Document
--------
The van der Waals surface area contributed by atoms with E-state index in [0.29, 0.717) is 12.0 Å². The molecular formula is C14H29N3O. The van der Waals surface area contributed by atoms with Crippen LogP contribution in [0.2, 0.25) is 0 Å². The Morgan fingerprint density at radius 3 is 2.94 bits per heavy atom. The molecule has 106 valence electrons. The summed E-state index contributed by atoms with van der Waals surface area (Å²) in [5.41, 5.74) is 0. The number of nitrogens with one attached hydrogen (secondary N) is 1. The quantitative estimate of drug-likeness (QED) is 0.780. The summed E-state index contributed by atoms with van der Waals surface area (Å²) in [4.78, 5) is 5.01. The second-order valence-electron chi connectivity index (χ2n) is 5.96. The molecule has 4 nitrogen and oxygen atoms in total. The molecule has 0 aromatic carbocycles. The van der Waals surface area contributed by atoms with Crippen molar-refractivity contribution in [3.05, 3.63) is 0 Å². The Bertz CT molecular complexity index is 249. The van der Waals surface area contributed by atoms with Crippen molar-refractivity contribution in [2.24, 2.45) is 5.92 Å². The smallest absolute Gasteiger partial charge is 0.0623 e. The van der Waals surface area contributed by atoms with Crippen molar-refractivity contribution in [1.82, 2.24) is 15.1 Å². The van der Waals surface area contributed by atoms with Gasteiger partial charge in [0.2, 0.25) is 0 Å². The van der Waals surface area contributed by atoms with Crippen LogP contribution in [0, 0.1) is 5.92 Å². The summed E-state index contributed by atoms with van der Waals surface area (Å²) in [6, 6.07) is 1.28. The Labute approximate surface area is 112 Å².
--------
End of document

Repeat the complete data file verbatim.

The van der Waals surface area contributed by atoms with E-state index in [0.29, 0.717) is 12.0 Å². The molecular formula is C14H29N3O. The van der Waals surface area contributed by atoms with Crippen LogP contribution in [0.2, 0.25) is 0 Å². The Morgan fingerprint density at radius 3 is 2.94 bits per heavy atom. The molecule has 106 valence electrons. The summed E-state index contributed by atoms with van der Waals surface area (Å²) in [5.41, 5.74) is 0. The number of nitrogens with one attached hydrogen (secondary N) is 1. The quantitative estimate of drug-likeness (QED) is 0.780. The summed E-state index contributed by atoms with van der Waals surface area (Å²) in [4.78, 5) is 5.01. The second-order valence-electron chi connectivity index (χ2n) is 5.96. The molecule has 4 nitrogen and oxygen atoms in total. The molecule has 0 aromatic carbocycles. The van der Waals surface area contributed by atoms with Crippen molar-refractivity contribution in [3.05, 3.63) is 0 Å². The Bertz CT molecular complexity index is 249. The van der Waals surface area contributed by atoms with Crippen molar-refractivity contribution in [2.24, 2.45) is 5.92 Å². The smallest absolute Gasteiger partial charge is 0.0623 e. The van der Waals surface area contributed by atoms with Crippen molar-refractivity contribution in [1.82, 2.24) is 15.1 Å². The van der Waals surface area contributed by atoms with Gasteiger partial charge in [0.2, 0.25) is 0 Å². The van der Waals surface area contributed by atoms with Crippen LogP contribution in [0, 0.1) is 5.92 Å². The summed E-state index contributed by atoms with van der Waals surface area (Å²) in [6, 6.07) is 1.28. The Labute approximate surface area is 112 Å².